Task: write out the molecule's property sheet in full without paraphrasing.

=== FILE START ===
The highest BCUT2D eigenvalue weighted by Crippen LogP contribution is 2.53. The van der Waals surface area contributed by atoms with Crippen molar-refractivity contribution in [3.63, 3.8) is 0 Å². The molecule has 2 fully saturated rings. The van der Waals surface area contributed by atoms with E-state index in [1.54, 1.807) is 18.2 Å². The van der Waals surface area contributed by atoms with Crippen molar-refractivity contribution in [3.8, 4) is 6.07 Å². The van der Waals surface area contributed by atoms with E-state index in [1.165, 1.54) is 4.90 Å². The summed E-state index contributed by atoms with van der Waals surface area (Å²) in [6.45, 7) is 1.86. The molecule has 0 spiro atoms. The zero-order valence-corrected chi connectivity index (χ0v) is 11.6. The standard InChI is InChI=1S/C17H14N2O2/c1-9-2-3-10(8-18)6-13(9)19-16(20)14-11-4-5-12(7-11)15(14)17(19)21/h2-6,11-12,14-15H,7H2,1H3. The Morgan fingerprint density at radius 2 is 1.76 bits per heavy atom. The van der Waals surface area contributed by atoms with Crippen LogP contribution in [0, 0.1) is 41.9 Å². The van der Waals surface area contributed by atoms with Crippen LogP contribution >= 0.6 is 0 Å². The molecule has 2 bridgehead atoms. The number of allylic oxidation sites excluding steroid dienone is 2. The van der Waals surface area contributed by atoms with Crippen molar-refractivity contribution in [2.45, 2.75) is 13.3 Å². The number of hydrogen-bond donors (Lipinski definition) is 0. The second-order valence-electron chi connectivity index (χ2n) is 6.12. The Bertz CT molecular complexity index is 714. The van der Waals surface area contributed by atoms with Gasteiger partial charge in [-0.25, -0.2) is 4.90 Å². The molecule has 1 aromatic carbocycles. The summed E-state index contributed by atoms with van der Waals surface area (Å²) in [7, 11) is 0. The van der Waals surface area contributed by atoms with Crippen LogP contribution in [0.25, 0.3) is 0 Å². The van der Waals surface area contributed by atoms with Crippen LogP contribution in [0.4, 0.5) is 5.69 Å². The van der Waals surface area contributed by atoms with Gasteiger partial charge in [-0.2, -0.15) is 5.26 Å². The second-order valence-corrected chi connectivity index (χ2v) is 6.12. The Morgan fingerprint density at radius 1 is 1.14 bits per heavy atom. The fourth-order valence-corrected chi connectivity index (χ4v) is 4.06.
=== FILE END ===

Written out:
The highest BCUT2D eigenvalue weighted by Crippen LogP contribution is 2.53. The van der Waals surface area contributed by atoms with Crippen molar-refractivity contribution in [3.63, 3.8) is 0 Å². The molecule has 2 fully saturated rings. The van der Waals surface area contributed by atoms with E-state index in [1.54, 1.807) is 18.2 Å². The van der Waals surface area contributed by atoms with Crippen molar-refractivity contribution in [3.8, 4) is 6.07 Å². The van der Waals surface area contributed by atoms with E-state index in [1.165, 1.54) is 4.90 Å². The summed E-state index contributed by atoms with van der Waals surface area (Å²) in [6.45, 7) is 1.86. The molecule has 0 spiro atoms. The zero-order valence-corrected chi connectivity index (χ0v) is 11.6. The standard InChI is InChI=1S/C17H14N2O2/c1-9-2-3-10(8-18)6-13(9)19-16(20)14-11-4-5-12(7-11)15(14)17(19)21/h2-6,11-12,14-15H,7H2,1H3. The Morgan fingerprint density at radius 2 is 1.76 bits per heavy atom. The van der Waals surface area contributed by atoms with Crippen LogP contribution in [0, 0.1) is 41.9 Å². The van der Waals surface area contributed by atoms with Crippen LogP contribution >= 0.6 is 0 Å². The molecule has 2 bridgehead atoms. The number of allylic oxidation sites excluding steroid dienone is 2. The van der Waals surface area contributed by atoms with Crippen molar-refractivity contribution in [2.45, 2.75) is 13.3 Å². The number of hydrogen-bond donors (Lipinski definition) is 0. The second-order valence-electron chi connectivity index (χ2n) is 6.12. The Bertz CT molecular complexity index is 714. The van der Waals surface area contributed by atoms with Gasteiger partial charge in [-0.25, -0.2) is 4.90 Å². The molecule has 1 aromatic carbocycles. The summed E-state index contributed by atoms with van der Waals surface area (Å²) in [7, 11) is 0. The van der Waals surface area contributed by atoms with Crippen LogP contribution in [0.25, 0.3) is 0 Å². The van der Waals surface area contributed by atoms with Crippen LogP contribution in [0.4, 0.5) is 5.69 Å². The van der Waals surface area contributed by atoms with Gasteiger partial charge in [-0.2, -0.15) is 5.26 Å². The second-order valence-corrected chi connectivity index (χ2v) is 6.12. The Morgan fingerprint density at radius 1 is 1.14 bits per heavy atom. The fourth-order valence-corrected chi connectivity index (χ4v) is 4.06.